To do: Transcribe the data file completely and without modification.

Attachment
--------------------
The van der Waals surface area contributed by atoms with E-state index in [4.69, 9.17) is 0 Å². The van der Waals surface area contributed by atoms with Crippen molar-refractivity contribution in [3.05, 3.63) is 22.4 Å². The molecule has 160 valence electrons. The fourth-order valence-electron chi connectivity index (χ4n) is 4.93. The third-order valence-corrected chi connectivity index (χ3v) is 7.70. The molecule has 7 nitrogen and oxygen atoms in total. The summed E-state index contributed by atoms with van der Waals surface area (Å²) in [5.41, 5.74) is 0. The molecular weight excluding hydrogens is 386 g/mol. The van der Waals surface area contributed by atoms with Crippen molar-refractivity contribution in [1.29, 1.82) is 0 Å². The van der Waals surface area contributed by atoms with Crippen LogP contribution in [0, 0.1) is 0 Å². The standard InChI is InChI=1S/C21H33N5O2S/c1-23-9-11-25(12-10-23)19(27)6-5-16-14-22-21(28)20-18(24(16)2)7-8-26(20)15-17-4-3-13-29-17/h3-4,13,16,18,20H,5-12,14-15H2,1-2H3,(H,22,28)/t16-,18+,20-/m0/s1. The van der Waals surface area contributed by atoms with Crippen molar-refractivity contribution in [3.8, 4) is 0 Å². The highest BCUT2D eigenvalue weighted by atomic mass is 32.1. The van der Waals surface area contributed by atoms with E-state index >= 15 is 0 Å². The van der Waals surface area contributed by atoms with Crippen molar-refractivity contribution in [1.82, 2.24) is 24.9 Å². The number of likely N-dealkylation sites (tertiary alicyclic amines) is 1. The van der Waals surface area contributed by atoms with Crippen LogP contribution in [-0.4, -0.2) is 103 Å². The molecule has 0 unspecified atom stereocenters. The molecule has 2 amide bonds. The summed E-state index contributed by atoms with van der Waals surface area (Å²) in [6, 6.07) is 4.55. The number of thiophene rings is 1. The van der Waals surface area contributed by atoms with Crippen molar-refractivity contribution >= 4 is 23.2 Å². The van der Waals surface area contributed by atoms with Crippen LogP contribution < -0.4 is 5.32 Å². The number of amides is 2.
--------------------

The van der Waals surface area contributed by atoms with E-state index in [4.69, 9.17) is 0 Å². The van der Waals surface area contributed by atoms with Crippen molar-refractivity contribution in [3.05, 3.63) is 22.4 Å². The molecule has 160 valence electrons. The fourth-order valence-electron chi connectivity index (χ4n) is 4.93. The third-order valence-corrected chi connectivity index (χ3v) is 7.70. The molecule has 7 nitrogen and oxygen atoms in total. The summed E-state index contributed by atoms with van der Waals surface area (Å²) in [5.41, 5.74) is 0. The molecular weight excluding hydrogens is 386 g/mol. The van der Waals surface area contributed by atoms with Crippen molar-refractivity contribution in [1.29, 1.82) is 0 Å². The van der Waals surface area contributed by atoms with Crippen LogP contribution in [0, 0.1) is 0 Å². The standard InChI is InChI=1S/C21H33N5O2S/c1-23-9-11-25(12-10-23)19(27)6-5-16-14-22-21(28)20-18(24(16)2)7-8-26(20)15-17-4-3-13-29-17/h3-4,13,16,18,20H,5-12,14-15H2,1-2H3,(H,22,28)/t16-,18+,20-/m0/s1. The van der Waals surface area contributed by atoms with Crippen molar-refractivity contribution in [3.8, 4) is 0 Å². The highest BCUT2D eigenvalue weighted by atomic mass is 32.1. The van der Waals surface area contributed by atoms with E-state index >= 15 is 0 Å². The van der Waals surface area contributed by atoms with Crippen molar-refractivity contribution in [1.82, 2.24) is 24.9 Å². The number of likely N-dealkylation sites (tertiary alicyclic amines) is 1. The van der Waals surface area contributed by atoms with Crippen LogP contribution in [-0.4, -0.2) is 103 Å². The molecule has 0 unspecified atom stereocenters. The molecule has 2 amide bonds. The summed E-state index contributed by atoms with van der Waals surface area (Å²) in [6, 6.07) is 4.55. The number of thiophene rings is 1. The van der Waals surface area contributed by atoms with Crippen molar-refractivity contribution >= 4 is 23.2 Å². The van der Waals surface area contributed by atoms with Crippen LogP contribution < -0.4 is 5.32 Å². The number of amides is 2.